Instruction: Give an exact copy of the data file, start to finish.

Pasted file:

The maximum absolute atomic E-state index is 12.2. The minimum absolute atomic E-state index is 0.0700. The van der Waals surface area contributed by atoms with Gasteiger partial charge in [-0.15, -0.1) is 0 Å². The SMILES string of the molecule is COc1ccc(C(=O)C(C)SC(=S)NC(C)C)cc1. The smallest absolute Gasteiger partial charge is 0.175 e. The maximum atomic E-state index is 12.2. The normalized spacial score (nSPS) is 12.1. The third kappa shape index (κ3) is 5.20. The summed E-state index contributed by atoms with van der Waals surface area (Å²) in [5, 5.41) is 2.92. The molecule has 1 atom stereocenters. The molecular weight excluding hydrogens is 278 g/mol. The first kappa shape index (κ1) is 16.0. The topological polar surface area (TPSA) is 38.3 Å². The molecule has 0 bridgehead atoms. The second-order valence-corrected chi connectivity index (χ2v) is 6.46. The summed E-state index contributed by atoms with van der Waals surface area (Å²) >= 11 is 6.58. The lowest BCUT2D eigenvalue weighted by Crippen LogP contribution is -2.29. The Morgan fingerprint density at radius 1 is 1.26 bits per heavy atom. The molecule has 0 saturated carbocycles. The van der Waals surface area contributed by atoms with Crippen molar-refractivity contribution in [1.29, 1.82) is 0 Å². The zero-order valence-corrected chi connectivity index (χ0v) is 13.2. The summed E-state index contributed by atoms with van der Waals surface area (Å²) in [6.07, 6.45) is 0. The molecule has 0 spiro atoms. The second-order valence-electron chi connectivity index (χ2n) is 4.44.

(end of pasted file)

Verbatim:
The maximum absolute atomic E-state index is 12.2. The minimum absolute atomic E-state index is 0.0700. The van der Waals surface area contributed by atoms with Gasteiger partial charge in [-0.15, -0.1) is 0 Å². The SMILES string of the molecule is COc1ccc(C(=O)C(C)SC(=S)NC(C)C)cc1. The smallest absolute Gasteiger partial charge is 0.175 e. The maximum atomic E-state index is 12.2. The normalized spacial score (nSPS) is 12.1. The third kappa shape index (κ3) is 5.20. The summed E-state index contributed by atoms with van der Waals surface area (Å²) in [5, 5.41) is 2.92. The molecule has 1 atom stereocenters. The molecular weight excluding hydrogens is 278 g/mol. The first kappa shape index (κ1) is 16.0. The topological polar surface area (TPSA) is 38.3 Å². The molecule has 0 bridgehead atoms. The second-order valence-corrected chi connectivity index (χ2v) is 6.46. The summed E-state index contributed by atoms with van der Waals surface area (Å²) >= 11 is 6.58. The lowest BCUT2D eigenvalue weighted by Crippen LogP contribution is -2.29. The Morgan fingerprint density at radius 1 is 1.26 bits per heavy atom. The molecule has 0 saturated carbocycles. The van der Waals surface area contributed by atoms with Crippen molar-refractivity contribution in [1.29, 1.82) is 0 Å². The zero-order valence-corrected chi connectivity index (χ0v) is 13.2. The summed E-state index contributed by atoms with van der Waals surface area (Å²) in [6.07, 6.45) is 0. The molecule has 0 spiro atoms. The second-order valence-electron chi connectivity index (χ2n) is 4.44.